The titular character is seen as representing innocence, which is a trophy that the wicked would love to possess. In his errand in the forest, Brown could be seen as losing his innocence to the old man. One could also look at Young Goodman Brown in the same light as Eve of the Bible. Also, his name implies that he is a good man.

  5. author
    bluecat845 18 Jan 2017 05:37

    What troubles Brown most in the nocturnal forest is “that the good shrank not from the wicked.” Even the pink of Faith’s ribbons is a mixture of white (purity) and red (associated with guilt and sin in the story). Brown’s propensity to think in terms of God or Satan, the flesh or the spirit, and good or evil has been described as typical of early Puritan New England. In this sense, Hawthorne has written a criticism of society like that of The Scarlet Letter.

    Modern critics have interpreted “Young Goodman Brown” in many ways. The story as a critique of society stands out to some. To psychologically inclined readers, Brown journeys into the psyche. The village represents the superego, whereas the forest and darkness become equivalents of the Freudian id. The entire story becomes a portrait of one human mind that discovers the usually suppressed and disquieting reality of animal instinct.

    The following entry presents criticism of Hawthorne''''s short story "Young Goodman Brown," first published in the April 1835 issue of New England Magazine. See also "The Minister''''s Black Veil" Criticism.

    SOURCE: "Hawthorne''''s ''''Young Goodman Brown'''': An Interpretation," in Modern Language Notes, Vol. LXVII, No. 2, February, 1952, pp. 93-6.

    The symbolism in Hawthorne’s Young Goodman Brown is mostly of a religious nature. There a mix of the supernatural as well as redemption among other things that are traits of the American Romantic period in which Nathaniel Hawthorne wrote in. Many of Nathaniel Hawthorne’s stories—such as The Scarlet Letter—focused on the hypocrisy of Puritan society, the betrayal of good, and the eventual victory of evil (sometimes disguised as good).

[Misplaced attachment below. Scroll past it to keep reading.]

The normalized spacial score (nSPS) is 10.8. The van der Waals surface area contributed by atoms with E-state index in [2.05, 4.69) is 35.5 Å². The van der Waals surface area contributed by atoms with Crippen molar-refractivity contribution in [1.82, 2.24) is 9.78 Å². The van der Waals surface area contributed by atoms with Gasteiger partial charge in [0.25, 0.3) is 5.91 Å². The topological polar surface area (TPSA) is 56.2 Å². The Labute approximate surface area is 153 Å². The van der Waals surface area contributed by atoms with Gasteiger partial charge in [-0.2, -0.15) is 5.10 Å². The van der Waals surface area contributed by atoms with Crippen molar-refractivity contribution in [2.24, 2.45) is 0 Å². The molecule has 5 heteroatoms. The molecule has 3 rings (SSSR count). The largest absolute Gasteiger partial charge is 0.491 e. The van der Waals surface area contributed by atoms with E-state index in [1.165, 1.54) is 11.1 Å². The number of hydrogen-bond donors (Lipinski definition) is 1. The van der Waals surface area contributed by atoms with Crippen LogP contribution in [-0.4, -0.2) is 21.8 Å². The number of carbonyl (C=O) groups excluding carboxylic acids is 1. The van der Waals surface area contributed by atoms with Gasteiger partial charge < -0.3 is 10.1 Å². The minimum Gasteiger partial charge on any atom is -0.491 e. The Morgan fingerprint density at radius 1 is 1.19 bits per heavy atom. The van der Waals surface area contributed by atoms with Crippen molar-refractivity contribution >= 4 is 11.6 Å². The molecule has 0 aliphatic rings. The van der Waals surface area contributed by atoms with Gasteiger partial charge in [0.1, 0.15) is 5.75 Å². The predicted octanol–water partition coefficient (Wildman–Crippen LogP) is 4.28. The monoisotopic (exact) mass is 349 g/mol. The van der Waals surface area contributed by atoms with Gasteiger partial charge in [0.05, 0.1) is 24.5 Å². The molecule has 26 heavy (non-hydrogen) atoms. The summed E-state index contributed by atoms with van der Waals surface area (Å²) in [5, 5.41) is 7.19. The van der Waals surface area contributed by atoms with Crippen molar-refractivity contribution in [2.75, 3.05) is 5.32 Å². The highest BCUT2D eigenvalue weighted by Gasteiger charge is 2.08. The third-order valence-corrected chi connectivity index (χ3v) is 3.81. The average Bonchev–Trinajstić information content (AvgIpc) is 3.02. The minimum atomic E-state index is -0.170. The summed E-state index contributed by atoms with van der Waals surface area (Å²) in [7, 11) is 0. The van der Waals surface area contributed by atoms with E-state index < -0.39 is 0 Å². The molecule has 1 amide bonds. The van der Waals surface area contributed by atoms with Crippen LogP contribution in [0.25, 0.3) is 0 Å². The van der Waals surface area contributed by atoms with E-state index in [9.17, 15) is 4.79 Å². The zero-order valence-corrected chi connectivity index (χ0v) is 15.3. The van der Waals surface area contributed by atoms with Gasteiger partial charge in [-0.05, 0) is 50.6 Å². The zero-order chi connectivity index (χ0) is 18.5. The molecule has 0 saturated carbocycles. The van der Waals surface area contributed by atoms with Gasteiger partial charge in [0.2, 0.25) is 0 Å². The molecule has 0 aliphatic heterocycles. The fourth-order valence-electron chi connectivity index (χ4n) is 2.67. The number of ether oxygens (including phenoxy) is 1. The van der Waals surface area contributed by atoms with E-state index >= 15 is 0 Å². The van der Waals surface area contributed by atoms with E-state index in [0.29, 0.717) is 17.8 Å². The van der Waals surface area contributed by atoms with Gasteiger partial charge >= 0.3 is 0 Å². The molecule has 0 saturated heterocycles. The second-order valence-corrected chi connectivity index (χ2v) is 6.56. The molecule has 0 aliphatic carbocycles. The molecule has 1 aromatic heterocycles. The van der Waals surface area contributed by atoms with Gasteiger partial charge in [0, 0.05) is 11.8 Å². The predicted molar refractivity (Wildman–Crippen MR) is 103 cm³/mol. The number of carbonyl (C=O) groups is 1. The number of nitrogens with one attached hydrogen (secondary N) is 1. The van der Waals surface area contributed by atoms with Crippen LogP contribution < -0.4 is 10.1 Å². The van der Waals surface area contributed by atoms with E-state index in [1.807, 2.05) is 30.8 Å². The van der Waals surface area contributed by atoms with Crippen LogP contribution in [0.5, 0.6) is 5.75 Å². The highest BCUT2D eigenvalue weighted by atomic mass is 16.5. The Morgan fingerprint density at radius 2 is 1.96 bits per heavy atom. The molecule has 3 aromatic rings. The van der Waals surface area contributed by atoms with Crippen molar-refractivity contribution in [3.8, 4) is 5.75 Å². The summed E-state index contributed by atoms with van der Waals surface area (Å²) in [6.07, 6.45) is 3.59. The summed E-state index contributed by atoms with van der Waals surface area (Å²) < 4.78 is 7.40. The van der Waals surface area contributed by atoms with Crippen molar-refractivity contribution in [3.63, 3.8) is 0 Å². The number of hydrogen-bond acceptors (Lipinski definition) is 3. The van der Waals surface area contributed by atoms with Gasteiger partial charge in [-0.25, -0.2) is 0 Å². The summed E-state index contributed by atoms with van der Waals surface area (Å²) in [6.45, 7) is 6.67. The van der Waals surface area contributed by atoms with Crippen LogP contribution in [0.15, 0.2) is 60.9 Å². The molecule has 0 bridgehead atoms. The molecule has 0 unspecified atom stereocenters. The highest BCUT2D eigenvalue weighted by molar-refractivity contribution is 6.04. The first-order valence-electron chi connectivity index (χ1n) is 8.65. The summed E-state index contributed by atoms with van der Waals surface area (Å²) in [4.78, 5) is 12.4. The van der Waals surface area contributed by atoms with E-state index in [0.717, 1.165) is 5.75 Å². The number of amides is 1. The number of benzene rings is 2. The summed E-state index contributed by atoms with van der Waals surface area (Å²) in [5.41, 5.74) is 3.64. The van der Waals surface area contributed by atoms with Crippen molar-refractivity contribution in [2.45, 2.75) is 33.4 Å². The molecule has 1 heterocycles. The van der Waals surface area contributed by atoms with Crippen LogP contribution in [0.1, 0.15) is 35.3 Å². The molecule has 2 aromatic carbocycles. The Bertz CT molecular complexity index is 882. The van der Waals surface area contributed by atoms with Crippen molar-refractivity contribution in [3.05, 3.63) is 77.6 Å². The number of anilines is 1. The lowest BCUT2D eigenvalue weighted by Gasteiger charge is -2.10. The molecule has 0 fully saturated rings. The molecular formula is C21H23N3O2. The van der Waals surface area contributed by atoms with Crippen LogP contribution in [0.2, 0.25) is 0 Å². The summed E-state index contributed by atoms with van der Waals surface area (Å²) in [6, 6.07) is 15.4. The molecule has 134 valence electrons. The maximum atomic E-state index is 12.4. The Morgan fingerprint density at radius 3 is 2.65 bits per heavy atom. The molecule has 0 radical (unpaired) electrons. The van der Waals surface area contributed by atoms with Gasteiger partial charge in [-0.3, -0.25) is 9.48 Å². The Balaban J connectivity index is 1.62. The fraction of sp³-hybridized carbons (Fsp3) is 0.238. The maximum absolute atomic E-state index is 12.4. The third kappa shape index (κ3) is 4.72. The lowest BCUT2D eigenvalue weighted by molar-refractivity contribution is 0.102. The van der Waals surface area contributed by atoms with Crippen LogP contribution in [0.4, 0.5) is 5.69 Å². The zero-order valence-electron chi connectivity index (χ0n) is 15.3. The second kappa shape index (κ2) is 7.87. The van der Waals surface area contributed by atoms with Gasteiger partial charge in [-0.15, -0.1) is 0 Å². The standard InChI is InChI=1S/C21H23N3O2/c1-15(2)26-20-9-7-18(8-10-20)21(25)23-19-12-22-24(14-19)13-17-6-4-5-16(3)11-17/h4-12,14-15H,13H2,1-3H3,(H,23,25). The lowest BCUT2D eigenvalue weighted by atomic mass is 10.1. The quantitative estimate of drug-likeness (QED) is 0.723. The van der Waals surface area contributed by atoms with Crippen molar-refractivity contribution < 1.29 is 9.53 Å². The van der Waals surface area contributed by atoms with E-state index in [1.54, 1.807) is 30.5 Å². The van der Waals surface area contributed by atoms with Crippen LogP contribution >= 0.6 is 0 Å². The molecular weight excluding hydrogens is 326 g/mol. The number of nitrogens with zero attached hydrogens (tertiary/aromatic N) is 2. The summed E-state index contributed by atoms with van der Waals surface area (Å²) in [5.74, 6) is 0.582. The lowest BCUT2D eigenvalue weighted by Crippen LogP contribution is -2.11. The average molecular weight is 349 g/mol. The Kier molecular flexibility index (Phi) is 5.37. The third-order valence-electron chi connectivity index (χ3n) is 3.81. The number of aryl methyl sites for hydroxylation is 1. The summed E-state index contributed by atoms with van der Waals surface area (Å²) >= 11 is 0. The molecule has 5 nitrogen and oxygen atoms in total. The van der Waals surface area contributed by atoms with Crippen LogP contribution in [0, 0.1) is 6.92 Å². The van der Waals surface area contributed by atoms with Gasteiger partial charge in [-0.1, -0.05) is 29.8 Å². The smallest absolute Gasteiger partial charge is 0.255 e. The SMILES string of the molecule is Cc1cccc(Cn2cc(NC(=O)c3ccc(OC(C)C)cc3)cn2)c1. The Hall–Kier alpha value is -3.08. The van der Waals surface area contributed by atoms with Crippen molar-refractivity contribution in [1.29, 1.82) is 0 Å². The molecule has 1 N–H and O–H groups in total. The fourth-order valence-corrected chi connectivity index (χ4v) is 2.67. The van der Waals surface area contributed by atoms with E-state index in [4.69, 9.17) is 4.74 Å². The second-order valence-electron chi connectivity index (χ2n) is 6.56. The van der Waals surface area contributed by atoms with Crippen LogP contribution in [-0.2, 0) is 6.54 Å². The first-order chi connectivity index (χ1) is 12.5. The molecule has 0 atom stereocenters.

The titular character is seen as representing innocence, which is a trophy that the wicked would love to possess. In his errand in the forest, Brown could be seen as losing his innocence to the old man. One could also look at Young Goodman Brown in the same light as Eve of the Bible. Also, his name implies that he is a good man.

  6. author
    orangekoala725 18 Jan 2017 07:17

    Free Young Goodman Brown Symbolism papers, essays, and research papers.

  7. author
    goldenkoala990 17 Jan 2017 23:09

    What troubles Brown most in the nocturnal forest is “that the good shrank not from the wicked.” Even the pink of Faith’s ribbons is a mixture of white (purity) and red (associated with guilt and sin in the story). Brown’s propensity to think in terms of God or Satan, the flesh or the spirit, and good or evil has been described as typical of early Puritan New England. In this sense, Hawthorne has written a criticism of society like that of The Scarlet Letter.

    Modern critics have interpreted “Young Goodman Brown” in many ways. The story as a critique of society stands out to some. To psychologically inclined readers, Brown journeys into the psyche. The village represents the superego, whereas the forest and darkness become equivalents of the Freudian id. The entire story becomes a portrait of one human mind that discovers the usually suppressed and disquieting reality of animal instinct.

  8. author
    ㅌ ♡ — tαe · чeon ) 18 Jan 2017 05:37

    Order paper here essay topics on young goodman brown

    “Young Goodman Brown” is a perfect example of Hawthorne’s favorite theme: that human nature is full of hidden wickedness. The young hero’s journey in the story is symbolic of one’s journey through life, in which each individual gradually loses his or her naïveté and innocence as a result of exposure to greed, lust, envy, perversion, and the other sins of humanity.

    The crowning blow to Brown’s naïve conception of the world comes when he discovers that his own meek and innocent wife, Faith, is one of the celebrants at the Walpurgis Night orgy. As is often the case, Hawthorne treats his theme with a tongue-in-cheek humor which arises mainly from the contrast between people’s real characters and the false faces they present to the world. The humor is vital to this story; the reader is enticed along the forest pathway by an illusion of frivolity and comes to realize the full horror intended only after finishing the last page.

  9. author
    kavadzy San 17 Jan 2017 23:59

    that each and one and all events in courtroom circumstances must be stored nameless till after the trial That if falsly accused or convicted they are then branded a criminal, no remember if it became authentic or not won t be able to think of of something!

  10. author
    WhippleLizbeth 18 Jan 2017 02:41

    I just have to say, I love your screen name- it s hilarious. I m sorry I can t answer your question- I read it years ago, isn t it about the devil that seduced his wife?